Event chairman was advocate Nachum Feinberg, who in conversation with MC Oded Menashe, explained the reward in giving. Relating an example from his own life, Feinberg said he had been sitting in court one day behind a young man from the Ethiopian community, who was not being represented because he couldn’t afford a lawyer. Feinberg spontaneously took the young man by the scruff of the neck and led him outside, and without really knowing anything about him, decided to act as his pro bono lawyer. They returned to the courtroom and Feinberg told the judge he was taking the case.

He subsequently discovered that his new client was supporting a family of nine and was heavily in debt. Feinberg won the case and his client was awarded NIS 68,000, which enabled him to pay off all his debts.

He is currently a second-year student in computer science at the Technion-Israel Institute of Technology,.

Van Oordt and Schutte said their organization, which has more than 200,000 members, has very proudly been working with the Jaffa Institute for 30 years; they regularly send out a newsletter to members listing various Israel activities as well as news items about the Jewish state. Contrary to those who want to try Israeli soldiers for war crimes, the two Dutchmen said that if it were up to them, they would award the IDF a Nobel Peace Prize.

The two also said that regardless of which party wins the upcoming Knesset elections, their organization would continue to support Israel.

A raffle conducted during the dinner was completely different than standard raffles. It provided opportunities for people to do good deeds such as helping distribute food to senior citizens, organizing an end-of-year function for a club of Holocaust survivors, taking seniors on a neighborhood walk as a means of getting them out of the house, leading various informal education courses, helping someone find a job, planning school vacation activities for children from low socioeconomic backgrounds, delivering a lecture on any and every subject, and organizing a special Passover event. One of the first “winners” was actress and former television star Sharon Ayalon, who sits on the Jaffa Institute’s board of directors.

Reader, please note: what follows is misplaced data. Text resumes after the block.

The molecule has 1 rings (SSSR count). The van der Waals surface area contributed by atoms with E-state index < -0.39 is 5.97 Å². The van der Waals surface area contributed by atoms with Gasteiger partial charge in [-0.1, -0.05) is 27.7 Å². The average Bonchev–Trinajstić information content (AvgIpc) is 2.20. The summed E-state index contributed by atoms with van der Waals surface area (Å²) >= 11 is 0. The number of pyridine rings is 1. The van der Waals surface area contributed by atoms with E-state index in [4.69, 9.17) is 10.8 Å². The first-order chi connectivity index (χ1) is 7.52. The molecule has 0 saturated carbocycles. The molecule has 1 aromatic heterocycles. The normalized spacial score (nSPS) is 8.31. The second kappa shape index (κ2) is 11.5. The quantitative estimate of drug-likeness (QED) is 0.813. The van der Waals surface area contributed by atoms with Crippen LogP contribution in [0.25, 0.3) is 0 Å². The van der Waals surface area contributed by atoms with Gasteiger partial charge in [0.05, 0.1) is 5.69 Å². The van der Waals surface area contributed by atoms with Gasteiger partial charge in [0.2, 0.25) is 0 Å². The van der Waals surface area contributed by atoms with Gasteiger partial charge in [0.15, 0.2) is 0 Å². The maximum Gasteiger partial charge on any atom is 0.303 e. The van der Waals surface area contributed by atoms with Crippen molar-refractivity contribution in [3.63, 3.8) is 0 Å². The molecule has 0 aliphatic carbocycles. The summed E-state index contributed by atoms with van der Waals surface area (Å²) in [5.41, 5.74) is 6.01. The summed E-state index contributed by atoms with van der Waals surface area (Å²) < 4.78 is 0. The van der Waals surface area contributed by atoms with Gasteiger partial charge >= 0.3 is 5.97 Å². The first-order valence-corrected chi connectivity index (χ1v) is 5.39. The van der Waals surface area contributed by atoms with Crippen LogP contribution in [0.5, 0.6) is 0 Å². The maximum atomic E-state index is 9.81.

Founded by Dr. David Portowicz, the Jaffa Institute offers educational, recreational and social enrichment programs aimed at enhancing the self-esteem and academic performance of children and adults in the greater south Tel Aviv area, to help them break out of the intergenerational cycle of poverty.

■ THE LABOR Party’s election campaign, though on the whole very polite – like Labor leader Isaac Herzog – was nonetheless very aggressive, with candidates calling and sending texts and emails, sometimes repeatedly. What was particularly interesting was the number of men campaigning for female candidates – a rather pleasant change in a society that not so long ago was extremely chauvinistic, not to mention light years away from the struggles of the suffragette movement.

We’ve yet to emulate the Scandinavians in terms of the number of women serving as government ministers, including defense minister, but we have had one woman prime minister, two women as foreign ministers, one woman as justice minister, one woman as Knesset speaker and this week, for the second time, we’re getting a woman as president of the Supreme Court. Who knows, the day may yet come when parties such as Shas and United Torah Judaism field women candidates for the Knesset.

■ ASHKENAZI CHIEF RABBI David Lau is a stickler for kashrut, so much so that he’s not above inspecting restaurants and food production plants himself. He did so when during a tour of Nahariya, he was invited to visit the well-known Zoglobek food plant, where he was received by Ami and Eli Zoglobek and CEO Pini Kameri. Lau was not only feted in the company’s offices but provided with white overalls, so he could visit the hygiene-conscious processing plant where so many of the products found in nation’s supermarket freezers are created.

Lau was accompanied by Nahariya Chief Rabbi Yeshayahu Meitlis; Nahariya Religious Council director Mordechai Vaknin; and other local dignitaries.

greerfc@gmail.com